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Publication numberUS20060043716 A1
Publication typeApplication
Application numberUS 11/215,616
Publication dateMar 2, 2006
Filing dateAug 30, 2005
Priority dateAug 31, 2004
Also published asUS7237801, WO2006026719A2, WO2006026719A3
Publication number11215616, 215616, US 2006/0043716 A1, US 2006/043716 A1, US 20060043716 A1, US 20060043716A1, US 2006043716 A1, US 2006043716A1, US-A1-20060043716, US-A1-2006043716, US2006/0043716A1, US2006/043716A1, US20060043716 A1, US20060043716A1, US2006043716 A1, US2006043716A1
InventorsEduardo Quioc, David Whang, Paresh Khandhadia
Original AssigneeQuioc Eduardo L, Whang David S, Khandhadia Paresh S
Export CitationBiBTeX, EndNote, RefMan
External Links: USPTO, USPTO Assignment, Espacenet
Gas generating system
US 20060043716 A1
Abstract
A gas generating system (10) includes a tubular outer housing (12) having a longitudinal axis (L) and one or more apertures (12 d) formed therealong to enable fluid communication between an interior of the outer housing and an exterior of the outer housing. A tubular inner housing (70) is positioned within the interior of the outer housing (12). The inner housing (70) includes one or more apertures (70d ) formed therealong to enable fluid communication between an interior of the inner housing and an exterior of the inner housing. A first tubular baffle (80) is provided for cooling and regulating a flow of gas produced by the gas generating system (10). The first baffle (80) has a plurality of corrugations (80 c) formed therealong and is positioned between the inner housing (70) and the outer housing (12) to define a gas flow channel (82) extending between the first baffle (80) and the inner housing (70). The first baffle also includes an opening (80 e) formed therein to enable fluid communication between the gas flow channel (82) and an exterior of the gas flow channel. The corrugations (80 c) are spaced apart from the inner housing (70) to provide a corresponding plurality of constricted gas flow passages (84) extending between the corrugations (80 c) and the inner housing (70). The constricted passages (84) provide alternating compression and expansion of gases flowing along the gas flow channel (82), thereby facilitating cooling and filtration of the gases.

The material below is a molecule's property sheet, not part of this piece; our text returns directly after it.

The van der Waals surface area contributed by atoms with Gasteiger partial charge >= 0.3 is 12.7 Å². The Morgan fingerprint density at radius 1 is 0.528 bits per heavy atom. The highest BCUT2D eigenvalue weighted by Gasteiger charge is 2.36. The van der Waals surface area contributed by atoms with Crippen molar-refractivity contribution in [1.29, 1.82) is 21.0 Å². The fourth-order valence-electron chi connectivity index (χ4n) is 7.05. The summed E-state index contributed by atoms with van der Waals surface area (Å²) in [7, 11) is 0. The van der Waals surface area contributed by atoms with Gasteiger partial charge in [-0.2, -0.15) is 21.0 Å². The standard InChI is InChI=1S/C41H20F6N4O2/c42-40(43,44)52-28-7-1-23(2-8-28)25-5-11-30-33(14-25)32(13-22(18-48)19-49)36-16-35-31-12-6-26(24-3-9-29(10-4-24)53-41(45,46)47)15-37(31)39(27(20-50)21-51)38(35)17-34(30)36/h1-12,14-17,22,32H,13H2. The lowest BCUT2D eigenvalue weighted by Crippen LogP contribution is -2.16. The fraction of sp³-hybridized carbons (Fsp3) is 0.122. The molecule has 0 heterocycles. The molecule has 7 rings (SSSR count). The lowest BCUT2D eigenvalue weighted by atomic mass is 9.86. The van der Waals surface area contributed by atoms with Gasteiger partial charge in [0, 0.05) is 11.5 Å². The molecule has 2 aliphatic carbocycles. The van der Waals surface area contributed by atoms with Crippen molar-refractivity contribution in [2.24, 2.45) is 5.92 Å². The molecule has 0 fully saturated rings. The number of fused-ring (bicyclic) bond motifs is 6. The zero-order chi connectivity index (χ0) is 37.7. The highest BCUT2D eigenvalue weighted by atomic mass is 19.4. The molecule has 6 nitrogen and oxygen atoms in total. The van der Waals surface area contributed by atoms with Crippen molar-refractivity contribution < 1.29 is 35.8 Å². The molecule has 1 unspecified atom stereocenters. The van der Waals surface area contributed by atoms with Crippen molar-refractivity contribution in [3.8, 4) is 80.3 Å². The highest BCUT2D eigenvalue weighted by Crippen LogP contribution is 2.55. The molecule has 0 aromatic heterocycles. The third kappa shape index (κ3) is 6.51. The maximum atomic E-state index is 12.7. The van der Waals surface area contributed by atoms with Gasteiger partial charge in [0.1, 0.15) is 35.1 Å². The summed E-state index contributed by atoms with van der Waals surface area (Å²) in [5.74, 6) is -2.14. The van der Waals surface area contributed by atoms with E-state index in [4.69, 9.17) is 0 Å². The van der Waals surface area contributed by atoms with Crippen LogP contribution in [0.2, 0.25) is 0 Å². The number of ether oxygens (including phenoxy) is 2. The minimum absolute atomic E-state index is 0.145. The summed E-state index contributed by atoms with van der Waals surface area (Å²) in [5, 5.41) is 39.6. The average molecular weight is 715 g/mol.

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Claims(20)
1. A gas generating system comprising:
a tubular outer housing having a longitudinal axis and at least one aperture formed therealong to enable fluid communication between an interior of the outer housing and an exterior of the outer housing;
a tubular inner housing positioned within the interior of the outer housing, the inner housing including at least one aperture formed therealong to enable fluid communication between an interior of the inner housing and an exterior of the inner housing;
a first tubular baffle having a plurality of corrugations formed therealong, the first baffle being positioned between the inner housing and the outer housing to define a first gas flow channel extending between the first baffle and at least one of the outer housing and the inner housing, the first tubular baffle also having an opening formed therein to enable fluid communication between the first gas flow channel and an exterior of the first gas flow channel, the plurality of corrugations being spaced apart from the at least one of the outer housing and the inner housing to provide a corresponding plurality of constricted gas flow passages extending between the corrugations and the at least one of the inner housing and the outer housing, to provide alternating compression and expansion of gases flowing along the gas flow channel.
2. The gas generating system of claim 1 wherein first ones of the plurality of corrugations are spaced apart from the outer housing to provide corresponding first ones of the plurality of constricted gas flow passages extending between the corrugations and the outer housing, and second ones of the plurality of corrugations are spaced apart from the inner housing to provide corresponding second ones of the plurality of constricted gas flow passages extending between the corrugations and the inner housing.